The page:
Austria’s Belphegor has always been a band that has just kind of existed for me. While I’ve liked everything I’ve heard since I was first introduced to them with the Lucifer Incestus album a little over a decade ago, I haven’t paid much attention to them only catching an album here and there. It’s not to say they aren’t a solid band, because they are. Their blend of death and black metal is heavy and enjoyable but they never take that chance to do something more like their peers in Behemoth, Akercocke, or God Dethroned and expand their sound. They essentially have been content in releasing essentially the same record again and again for the last 11 years. Consistency is generally a good thing but you need to mess around with the spices a little bit. In the new album, Conjuring The Dead, we’re delivered more of the same.

I don’t mean to completely shit on the band. As I said, I’ve enjoyed every album I’ve had the chance to listen to between 2003 and now and I generally enjoy this current record. What Belphegor brings to the table is a mixture of both separation and fusion. There are total songs that lean heavily to the fast tremolo picking riffs and blast beats of black metal to the thrashier crunch heavy pummeling of death metal and then for certain tracks they find a way to incorporate them both at the same time to build a really complete song. Vocals are on the deep side and are more in line with Nergal’s old delivery on the Satanica record and never hit the high pitched wails of Jason Medonca (Akercocke) uses from time to time. Even though blackened death metal is technically a hybrid genre, once you hear one or two songs on the album, you have a general sense of what the record is going to offer for its entire duration. The only really stinker on the record is the song Flesh, Bone, and Blood. It has an awful nu-metal vibe to it that makes me sad that I ever listened to it once.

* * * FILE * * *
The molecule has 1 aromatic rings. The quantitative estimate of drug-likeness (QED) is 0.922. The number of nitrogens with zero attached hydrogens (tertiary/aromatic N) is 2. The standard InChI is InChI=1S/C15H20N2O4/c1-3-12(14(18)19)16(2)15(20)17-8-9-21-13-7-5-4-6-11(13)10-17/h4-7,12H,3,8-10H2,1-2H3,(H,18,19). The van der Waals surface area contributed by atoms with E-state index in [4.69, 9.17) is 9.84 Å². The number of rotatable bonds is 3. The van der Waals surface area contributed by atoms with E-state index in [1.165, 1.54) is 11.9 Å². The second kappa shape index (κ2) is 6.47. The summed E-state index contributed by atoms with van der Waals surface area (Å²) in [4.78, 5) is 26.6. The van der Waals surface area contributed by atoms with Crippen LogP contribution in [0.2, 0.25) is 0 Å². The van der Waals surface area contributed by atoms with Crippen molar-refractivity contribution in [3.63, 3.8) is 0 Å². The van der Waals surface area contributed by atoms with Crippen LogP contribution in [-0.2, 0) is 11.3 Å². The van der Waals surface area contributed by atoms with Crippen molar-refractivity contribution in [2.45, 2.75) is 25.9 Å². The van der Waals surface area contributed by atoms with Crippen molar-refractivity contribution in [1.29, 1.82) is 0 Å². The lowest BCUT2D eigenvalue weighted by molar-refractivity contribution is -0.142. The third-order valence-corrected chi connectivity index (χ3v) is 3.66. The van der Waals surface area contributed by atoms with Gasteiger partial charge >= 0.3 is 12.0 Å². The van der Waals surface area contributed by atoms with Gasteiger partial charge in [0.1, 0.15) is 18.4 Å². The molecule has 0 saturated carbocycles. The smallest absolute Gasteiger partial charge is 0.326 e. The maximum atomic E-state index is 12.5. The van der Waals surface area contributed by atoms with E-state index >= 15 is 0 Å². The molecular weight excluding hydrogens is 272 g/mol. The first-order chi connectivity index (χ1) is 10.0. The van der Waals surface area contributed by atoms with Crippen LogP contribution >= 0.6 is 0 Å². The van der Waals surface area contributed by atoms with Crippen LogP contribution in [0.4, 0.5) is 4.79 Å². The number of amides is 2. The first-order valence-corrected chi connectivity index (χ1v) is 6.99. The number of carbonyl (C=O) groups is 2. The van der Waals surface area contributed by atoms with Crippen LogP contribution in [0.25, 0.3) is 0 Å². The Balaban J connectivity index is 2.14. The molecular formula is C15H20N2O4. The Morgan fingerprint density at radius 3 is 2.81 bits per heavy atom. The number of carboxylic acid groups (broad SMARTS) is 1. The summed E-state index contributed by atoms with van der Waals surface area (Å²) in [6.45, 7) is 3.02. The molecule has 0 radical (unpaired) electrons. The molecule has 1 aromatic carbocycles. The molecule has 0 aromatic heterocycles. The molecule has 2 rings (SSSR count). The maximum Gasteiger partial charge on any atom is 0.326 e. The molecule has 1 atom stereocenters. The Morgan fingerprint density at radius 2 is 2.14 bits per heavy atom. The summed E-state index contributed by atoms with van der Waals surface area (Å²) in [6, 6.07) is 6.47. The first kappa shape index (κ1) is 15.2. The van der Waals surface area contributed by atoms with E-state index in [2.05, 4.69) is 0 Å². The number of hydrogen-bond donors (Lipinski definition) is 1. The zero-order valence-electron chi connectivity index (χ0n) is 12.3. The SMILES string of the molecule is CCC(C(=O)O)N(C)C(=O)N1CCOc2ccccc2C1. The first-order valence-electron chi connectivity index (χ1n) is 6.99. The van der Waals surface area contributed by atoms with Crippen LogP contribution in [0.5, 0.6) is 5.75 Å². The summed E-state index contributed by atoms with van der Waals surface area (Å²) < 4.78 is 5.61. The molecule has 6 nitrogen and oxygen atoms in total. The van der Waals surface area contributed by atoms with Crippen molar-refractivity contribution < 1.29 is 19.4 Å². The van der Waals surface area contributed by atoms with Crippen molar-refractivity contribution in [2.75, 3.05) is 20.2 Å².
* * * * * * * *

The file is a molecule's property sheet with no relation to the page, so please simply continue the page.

The best aspect of this record is that the band is finally being taken care of right in the studio. Not that any of their albums sounded bad but working with Erik Rutan has improved their sound greatly. It's like going from standard to HDTV. Everything that guy seems to touch when producing sounds like gold. This record is no different.

There really isn’t much more to be said about this record. It’s pretty generic and cut from the same exact cloth as the rest of Belphegor’s catalog. It’s an enjoyable record aside from one track but don’t expect to be blown away by it. I’d say it’s recommended but not something you need to rush out and buy. Heavy and enjoyable but ultimately will be quickly forgotten.